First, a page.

Porsche this week teased us with a few specs of its upcoming Taycan electric sedan ahead of the car's 2019 debut.
The Taycan, the production name for Porsche's Mission E concept car, is designed to compete with the Tesla Model S.
To compete with Performance versions of the Model S, the Taycan will use two permanent-magnet synchronous motors, one on each axle, for a total of 600 horsepower that Porsche says should slingshot the electric sedan to 62 mph in less than 3.5 seconds. There are rumors that there will lower powered models with 400 and 500 hp as well, and that a rear-wheel-drive model may also join the mix.
The Porsche Taycan will be one of the first electric cars to use an 800-volt electrical architecture.
The architecture allows Porsche to use thinner wiring throughout the car. The company even went so far as to source new square-profile wires for the electric motors' coils, to pack more copper into a smaller space onto smaller, lighter coils.
Since Porsche expects its drivers to take the Taycan to the track, it uses actively cooled motor controllers that maximize cooling whenever the driver demands maximum power to ensure that electronics don't overheat.
Prototype for Porsche Taycan, the production Mission E
Porsche didn't specify the total capacity of the batteries but said the pack would deliver more than 310 miles of range. Porsche said it traded battery range for quicker charge times to lighten the car and improve performance.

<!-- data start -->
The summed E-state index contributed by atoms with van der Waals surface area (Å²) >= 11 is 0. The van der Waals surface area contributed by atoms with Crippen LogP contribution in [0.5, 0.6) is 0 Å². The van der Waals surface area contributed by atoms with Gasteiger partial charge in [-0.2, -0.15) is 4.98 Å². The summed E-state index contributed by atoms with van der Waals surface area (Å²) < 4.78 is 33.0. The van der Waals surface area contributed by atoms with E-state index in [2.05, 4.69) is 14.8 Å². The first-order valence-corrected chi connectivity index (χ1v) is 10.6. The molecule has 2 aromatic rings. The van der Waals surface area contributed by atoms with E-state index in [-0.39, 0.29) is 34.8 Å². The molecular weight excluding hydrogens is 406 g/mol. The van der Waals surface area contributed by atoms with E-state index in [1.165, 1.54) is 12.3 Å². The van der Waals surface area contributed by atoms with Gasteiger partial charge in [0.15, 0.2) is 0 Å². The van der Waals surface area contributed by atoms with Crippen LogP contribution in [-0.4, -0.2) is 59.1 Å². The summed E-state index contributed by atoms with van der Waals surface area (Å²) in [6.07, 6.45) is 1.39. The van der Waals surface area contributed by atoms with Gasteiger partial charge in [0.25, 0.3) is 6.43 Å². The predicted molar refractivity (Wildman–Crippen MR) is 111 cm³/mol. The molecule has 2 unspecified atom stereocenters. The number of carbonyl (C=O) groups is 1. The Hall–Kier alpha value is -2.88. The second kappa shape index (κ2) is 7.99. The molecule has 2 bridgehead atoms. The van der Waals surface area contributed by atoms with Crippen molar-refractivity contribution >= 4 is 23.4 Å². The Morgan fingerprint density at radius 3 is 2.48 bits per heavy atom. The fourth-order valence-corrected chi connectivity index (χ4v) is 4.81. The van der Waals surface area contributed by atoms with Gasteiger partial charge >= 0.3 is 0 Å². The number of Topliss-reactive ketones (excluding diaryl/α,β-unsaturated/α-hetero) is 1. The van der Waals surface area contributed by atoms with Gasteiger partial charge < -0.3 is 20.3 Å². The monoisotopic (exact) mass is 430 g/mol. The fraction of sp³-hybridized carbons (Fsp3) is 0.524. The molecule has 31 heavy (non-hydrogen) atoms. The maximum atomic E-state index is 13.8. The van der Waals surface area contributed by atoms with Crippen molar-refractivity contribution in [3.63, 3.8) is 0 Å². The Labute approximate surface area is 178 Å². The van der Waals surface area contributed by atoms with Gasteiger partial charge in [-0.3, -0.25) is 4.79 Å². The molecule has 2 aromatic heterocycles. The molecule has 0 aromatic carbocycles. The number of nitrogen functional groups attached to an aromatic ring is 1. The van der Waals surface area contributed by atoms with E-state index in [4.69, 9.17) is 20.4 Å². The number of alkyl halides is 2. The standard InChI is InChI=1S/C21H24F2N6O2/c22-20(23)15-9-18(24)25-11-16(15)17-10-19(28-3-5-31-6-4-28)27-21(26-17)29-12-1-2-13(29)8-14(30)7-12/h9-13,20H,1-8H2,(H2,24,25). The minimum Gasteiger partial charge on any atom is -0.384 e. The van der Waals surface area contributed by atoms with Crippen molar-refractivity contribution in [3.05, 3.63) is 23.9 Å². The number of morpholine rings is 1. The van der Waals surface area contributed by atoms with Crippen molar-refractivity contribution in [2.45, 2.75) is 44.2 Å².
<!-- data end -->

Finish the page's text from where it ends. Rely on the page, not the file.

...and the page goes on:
The 800-volt charging system recharges the Taycan up to 240 miles in 15 minutes on a 350-kw DC fast charger.
Electrify America, a sister division of Porsche's parent company, Volkswagen, as well as Ionity, a partnership with other automakers in Europe, are installing the first few 350-kw DC fast chargers in preparation for cars capable of using them.
Porsche says its goal is to have a DC fast charger installed roughly 60 to 90 miles along major highway routes. So far, outside the Ionity network, the company has only announced charging installations at its own dealerships.
The Taycan will use a CCS Combo connector for compatibility with most major charging networks other than Tesla's Superchargers.
The car can handle up to 22-kw of 240-volt Level 2 charging.
So far, Porsche says it has a team of 40 specialists working on the Taycan, and has built at least 100 prototypes, one of which a spy photographer caught lapping the famed Nurburgring in Germany.
The company plans to build 20,000 Taycans a year.